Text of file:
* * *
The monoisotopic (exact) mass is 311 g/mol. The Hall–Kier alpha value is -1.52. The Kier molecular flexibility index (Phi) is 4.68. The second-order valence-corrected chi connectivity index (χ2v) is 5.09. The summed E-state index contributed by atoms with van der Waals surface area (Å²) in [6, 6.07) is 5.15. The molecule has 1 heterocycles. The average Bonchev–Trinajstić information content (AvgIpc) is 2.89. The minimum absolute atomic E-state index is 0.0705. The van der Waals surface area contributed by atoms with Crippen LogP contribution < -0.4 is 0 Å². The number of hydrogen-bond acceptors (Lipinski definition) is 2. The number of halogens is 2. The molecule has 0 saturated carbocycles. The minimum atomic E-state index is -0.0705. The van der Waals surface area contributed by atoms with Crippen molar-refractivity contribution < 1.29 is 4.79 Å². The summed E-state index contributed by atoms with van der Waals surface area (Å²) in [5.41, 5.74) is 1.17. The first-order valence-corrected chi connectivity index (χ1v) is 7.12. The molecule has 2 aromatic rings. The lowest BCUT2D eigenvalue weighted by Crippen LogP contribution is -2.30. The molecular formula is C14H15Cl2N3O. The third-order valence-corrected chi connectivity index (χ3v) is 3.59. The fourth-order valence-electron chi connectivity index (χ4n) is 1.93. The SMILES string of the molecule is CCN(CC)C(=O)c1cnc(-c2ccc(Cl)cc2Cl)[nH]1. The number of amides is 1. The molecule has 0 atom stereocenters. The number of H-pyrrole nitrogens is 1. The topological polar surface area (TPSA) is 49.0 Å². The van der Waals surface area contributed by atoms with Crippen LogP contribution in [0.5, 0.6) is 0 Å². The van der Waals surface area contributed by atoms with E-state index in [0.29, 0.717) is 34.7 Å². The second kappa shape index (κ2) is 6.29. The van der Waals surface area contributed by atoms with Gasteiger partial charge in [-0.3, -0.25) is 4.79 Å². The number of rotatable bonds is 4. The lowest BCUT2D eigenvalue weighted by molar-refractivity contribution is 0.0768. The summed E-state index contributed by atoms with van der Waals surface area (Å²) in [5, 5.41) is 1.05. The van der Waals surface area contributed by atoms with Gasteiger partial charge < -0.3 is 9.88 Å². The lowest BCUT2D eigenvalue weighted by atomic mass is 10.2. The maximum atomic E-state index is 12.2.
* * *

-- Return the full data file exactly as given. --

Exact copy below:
The monoisotopic (exact) mass is 311 g/mol. The Hall–Kier alpha value is -1.52. The Kier molecular flexibility index (Phi) is 4.68. The second-order valence-corrected chi connectivity index (χ2v) is 5.09. The summed E-state index contributed by atoms with van der Waals surface area (Å²) in [6, 6.07) is 5.15. The molecule has 1 heterocycles. The average Bonchev–Trinajstić information content (AvgIpc) is 2.89. The minimum absolute atomic E-state index is 0.0705. The van der Waals surface area contributed by atoms with Crippen LogP contribution < -0.4 is 0 Å². The number of hydrogen-bond acceptors (Lipinski definition) is 2. The number of halogens is 2. The molecule has 0 saturated carbocycles. The minimum atomic E-state index is -0.0705. The van der Waals surface area contributed by atoms with Crippen molar-refractivity contribution < 1.29 is 4.79 Å². The summed E-state index contributed by atoms with van der Waals surface area (Å²) in [5.41, 5.74) is 1.17. The first-order valence-corrected chi connectivity index (χ1v) is 7.12. The molecule has 2 aromatic rings. The lowest BCUT2D eigenvalue weighted by Crippen LogP contribution is -2.30. The molecular formula is C14H15Cl2N3O. The third-order valence-corrected chi connectivity index (χ3v) is 3.59. The fourth-order valence-electron chi connectivity index (χ4n) is 1.93. The SMILES string of the molecule is CCN(CC)C(=O)c1cnc(-c2ccc(Cl)cc2Cl)[nH]1. The number of amides is 1. The molecule has 0 atom stereocenters. The number of H-pyrrole nitrogens is 1. The topological polar surface area (TPSA) is 49.0 Å². The van der Waals surface area contributed by atoms with Crippen LogP contribution in [0.5, 0.6) is 0 Å². The van der Waals surface area contributed by atoms with E-state index in [0.29, 0.717) is 34.7 Å². The second kappa shape index (κ2) is 6.29. The van der Waals surface area contributed by atoms with Gasteiger partial charge in [-0.3, -0.25) is 4.79 Å². The number of rotatable bonds is 4. The lowest BCUT2D eigenvalue weighted by molar-refractivity contribution is 0.0768. The summed E-state index contributed by atoms with van der Waals surface area (Å²) in [5, 5.41) is 1.05. The van der Waals surface area contributed by atoms with Gasteiger partial charge < -0.3 is 9.88 Å². The lowest BCUT2D eigenvalue weighted by atomic mass is 10.2. The maximum atomic E-state index is 12.2.